Flying taxi unveiled in New Zealand
Lately, the headlines surrounding the taxi industry have been dominated by the promise and development of autonomous cars, automobiles that either minimise or completely alleviate the need for a human to control the vehicle.
In New Zealand, a pioneering firm called Cora – supported by Google co-founder Larry Page – has recently taken this one step further by revealing a self-driving, fully electric car – which will be available for ride-hire – which needs neither human drivers nor human roads, and will use air travel to ferry passengers from A to B instead.
Cora’s flying car is known as an ‘eVTOL’, which is short for electric Vertical Take Off and Landing. The prototype model will be able to reach speeds of up to 110mph, cover 100km with a single charge, and manoeuvre through a combination of ‘human oversight’ and ‘self-flying software’.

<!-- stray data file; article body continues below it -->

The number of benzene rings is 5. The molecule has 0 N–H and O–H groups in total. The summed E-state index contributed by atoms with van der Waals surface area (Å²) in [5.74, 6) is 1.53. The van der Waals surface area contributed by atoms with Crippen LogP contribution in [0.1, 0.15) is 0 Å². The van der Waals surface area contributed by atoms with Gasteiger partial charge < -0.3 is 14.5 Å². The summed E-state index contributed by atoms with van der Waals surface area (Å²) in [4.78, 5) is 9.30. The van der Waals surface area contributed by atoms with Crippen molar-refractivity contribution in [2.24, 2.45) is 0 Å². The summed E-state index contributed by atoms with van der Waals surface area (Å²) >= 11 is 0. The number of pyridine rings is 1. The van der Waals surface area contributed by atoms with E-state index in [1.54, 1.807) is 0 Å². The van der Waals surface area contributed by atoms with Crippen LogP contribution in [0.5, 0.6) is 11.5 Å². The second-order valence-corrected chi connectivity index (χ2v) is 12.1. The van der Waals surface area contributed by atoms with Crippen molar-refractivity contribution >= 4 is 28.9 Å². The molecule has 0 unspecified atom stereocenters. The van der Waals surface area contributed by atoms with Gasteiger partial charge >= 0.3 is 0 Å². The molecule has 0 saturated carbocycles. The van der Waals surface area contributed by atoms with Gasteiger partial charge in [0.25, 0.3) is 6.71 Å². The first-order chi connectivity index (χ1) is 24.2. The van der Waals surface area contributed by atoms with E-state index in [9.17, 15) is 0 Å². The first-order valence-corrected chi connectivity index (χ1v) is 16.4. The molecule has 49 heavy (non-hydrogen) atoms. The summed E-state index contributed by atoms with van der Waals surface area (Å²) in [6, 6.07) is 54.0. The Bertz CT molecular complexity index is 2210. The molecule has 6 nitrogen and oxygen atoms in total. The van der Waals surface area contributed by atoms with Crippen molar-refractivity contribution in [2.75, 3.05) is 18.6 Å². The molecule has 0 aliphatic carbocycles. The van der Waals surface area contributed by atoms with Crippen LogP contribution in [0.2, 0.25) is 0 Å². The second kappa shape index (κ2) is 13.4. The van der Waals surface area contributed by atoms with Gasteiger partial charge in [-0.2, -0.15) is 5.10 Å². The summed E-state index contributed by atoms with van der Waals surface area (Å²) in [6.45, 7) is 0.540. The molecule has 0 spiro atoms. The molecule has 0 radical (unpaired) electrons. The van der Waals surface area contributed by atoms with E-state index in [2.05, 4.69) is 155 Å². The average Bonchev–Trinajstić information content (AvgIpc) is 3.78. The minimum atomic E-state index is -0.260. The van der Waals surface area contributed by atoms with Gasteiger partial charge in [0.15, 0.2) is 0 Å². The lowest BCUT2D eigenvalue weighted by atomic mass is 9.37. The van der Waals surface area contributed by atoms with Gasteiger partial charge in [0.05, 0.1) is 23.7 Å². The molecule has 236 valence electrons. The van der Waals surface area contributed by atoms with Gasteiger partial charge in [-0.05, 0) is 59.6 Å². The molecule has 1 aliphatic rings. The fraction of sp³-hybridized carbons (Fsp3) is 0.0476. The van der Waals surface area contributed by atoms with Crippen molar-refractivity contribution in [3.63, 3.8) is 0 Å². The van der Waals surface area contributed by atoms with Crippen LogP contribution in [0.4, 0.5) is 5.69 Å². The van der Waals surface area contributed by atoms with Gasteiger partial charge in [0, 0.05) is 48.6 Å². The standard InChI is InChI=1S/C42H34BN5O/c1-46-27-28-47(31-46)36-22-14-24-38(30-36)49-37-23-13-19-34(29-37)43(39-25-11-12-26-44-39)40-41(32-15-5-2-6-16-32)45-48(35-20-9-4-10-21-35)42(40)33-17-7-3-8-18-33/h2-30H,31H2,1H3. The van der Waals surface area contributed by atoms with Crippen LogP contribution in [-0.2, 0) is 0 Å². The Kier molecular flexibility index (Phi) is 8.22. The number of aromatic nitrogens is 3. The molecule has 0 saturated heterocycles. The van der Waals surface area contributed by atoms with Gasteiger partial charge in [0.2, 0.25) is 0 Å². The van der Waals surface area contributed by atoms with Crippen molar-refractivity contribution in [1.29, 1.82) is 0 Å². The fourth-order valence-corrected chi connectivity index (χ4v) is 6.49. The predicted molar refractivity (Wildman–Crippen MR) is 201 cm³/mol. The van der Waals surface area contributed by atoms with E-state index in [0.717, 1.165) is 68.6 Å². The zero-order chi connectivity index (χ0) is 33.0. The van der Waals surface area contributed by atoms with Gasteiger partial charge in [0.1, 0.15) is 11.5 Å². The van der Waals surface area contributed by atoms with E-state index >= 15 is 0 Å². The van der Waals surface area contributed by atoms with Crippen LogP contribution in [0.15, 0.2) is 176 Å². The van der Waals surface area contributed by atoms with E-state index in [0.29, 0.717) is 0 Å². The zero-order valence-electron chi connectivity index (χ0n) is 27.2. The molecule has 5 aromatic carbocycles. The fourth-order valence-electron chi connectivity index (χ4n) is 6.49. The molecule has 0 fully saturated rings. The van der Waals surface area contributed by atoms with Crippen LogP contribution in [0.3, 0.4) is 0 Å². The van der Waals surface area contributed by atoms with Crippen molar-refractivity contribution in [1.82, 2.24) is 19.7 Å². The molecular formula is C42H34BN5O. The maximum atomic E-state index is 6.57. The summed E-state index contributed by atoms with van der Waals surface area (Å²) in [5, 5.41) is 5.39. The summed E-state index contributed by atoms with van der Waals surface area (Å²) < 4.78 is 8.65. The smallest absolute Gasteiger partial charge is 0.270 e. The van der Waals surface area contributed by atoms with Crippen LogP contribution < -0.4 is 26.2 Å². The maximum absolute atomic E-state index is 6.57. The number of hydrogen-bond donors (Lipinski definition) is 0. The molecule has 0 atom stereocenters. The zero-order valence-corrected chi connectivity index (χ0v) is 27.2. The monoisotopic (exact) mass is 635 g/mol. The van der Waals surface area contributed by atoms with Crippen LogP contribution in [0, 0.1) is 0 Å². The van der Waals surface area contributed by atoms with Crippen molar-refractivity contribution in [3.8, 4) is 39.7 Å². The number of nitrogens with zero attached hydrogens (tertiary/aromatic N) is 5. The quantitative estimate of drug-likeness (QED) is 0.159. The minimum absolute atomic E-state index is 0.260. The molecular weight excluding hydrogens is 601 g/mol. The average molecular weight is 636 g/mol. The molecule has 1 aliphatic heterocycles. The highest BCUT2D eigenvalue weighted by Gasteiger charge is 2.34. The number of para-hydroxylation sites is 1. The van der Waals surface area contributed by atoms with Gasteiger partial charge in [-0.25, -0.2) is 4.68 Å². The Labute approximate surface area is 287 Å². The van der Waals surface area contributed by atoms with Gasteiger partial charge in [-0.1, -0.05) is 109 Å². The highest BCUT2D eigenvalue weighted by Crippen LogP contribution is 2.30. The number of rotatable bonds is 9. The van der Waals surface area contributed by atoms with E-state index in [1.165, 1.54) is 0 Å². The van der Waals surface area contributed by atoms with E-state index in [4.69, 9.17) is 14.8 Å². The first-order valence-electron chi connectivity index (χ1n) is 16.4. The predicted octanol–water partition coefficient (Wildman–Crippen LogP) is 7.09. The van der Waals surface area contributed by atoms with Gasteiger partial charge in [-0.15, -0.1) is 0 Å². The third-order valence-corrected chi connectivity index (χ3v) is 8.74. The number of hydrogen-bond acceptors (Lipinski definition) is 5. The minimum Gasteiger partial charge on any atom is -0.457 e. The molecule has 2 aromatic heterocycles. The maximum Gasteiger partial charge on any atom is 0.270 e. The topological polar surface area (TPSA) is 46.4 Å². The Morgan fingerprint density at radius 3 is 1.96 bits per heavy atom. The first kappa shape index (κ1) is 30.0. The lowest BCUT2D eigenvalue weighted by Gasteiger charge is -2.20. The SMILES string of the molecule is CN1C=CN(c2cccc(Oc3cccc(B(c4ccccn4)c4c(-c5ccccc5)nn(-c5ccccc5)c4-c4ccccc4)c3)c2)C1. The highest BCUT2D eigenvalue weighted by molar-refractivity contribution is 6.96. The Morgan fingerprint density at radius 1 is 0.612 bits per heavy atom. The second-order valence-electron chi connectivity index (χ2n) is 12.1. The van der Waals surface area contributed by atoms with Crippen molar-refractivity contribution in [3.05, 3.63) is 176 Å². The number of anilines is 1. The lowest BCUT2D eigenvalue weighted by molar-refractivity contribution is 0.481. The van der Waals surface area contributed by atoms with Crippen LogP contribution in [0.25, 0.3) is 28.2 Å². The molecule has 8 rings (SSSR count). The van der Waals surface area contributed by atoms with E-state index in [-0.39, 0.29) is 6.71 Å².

In a promotional video for the invention, New Zealand’s minister for research, science and innovation, Dr Megan Woods, welcomed the technology and its prospects for New Zealand’s renewable future. ‘We want to get to net zero emissions by 2050’, she said, ‘and that includes mobility’.
Meanwhile, Steve Wright of The University of West England praised the technological ingenuity that’s gone into the vehicle, saying that ‘vertical take-off and then changing to winged-flight is quite a feat of engineering. We have been doing it for a long time but that doesn't stop it being hard. Doing it with batteries is even more impressive.’
‘For 150 years engineers have been spoiled by hydrocarbons - petrol and oil - because they stuff a huge amount of energy into a small space,’ he continued. Everyone would dearly love a battery that could store 10 or 15 times as much charge.
‘That's why Cora has a fairly short range but that's fine - there will be a good market for it in the crowded mega-cities of the future.’
It’s currently unclear as to when we can expect to see these vehicles taking to the skylines of the UK, but, either way, be sure to keep an eye on the skies – we'll most certainly be doing it too!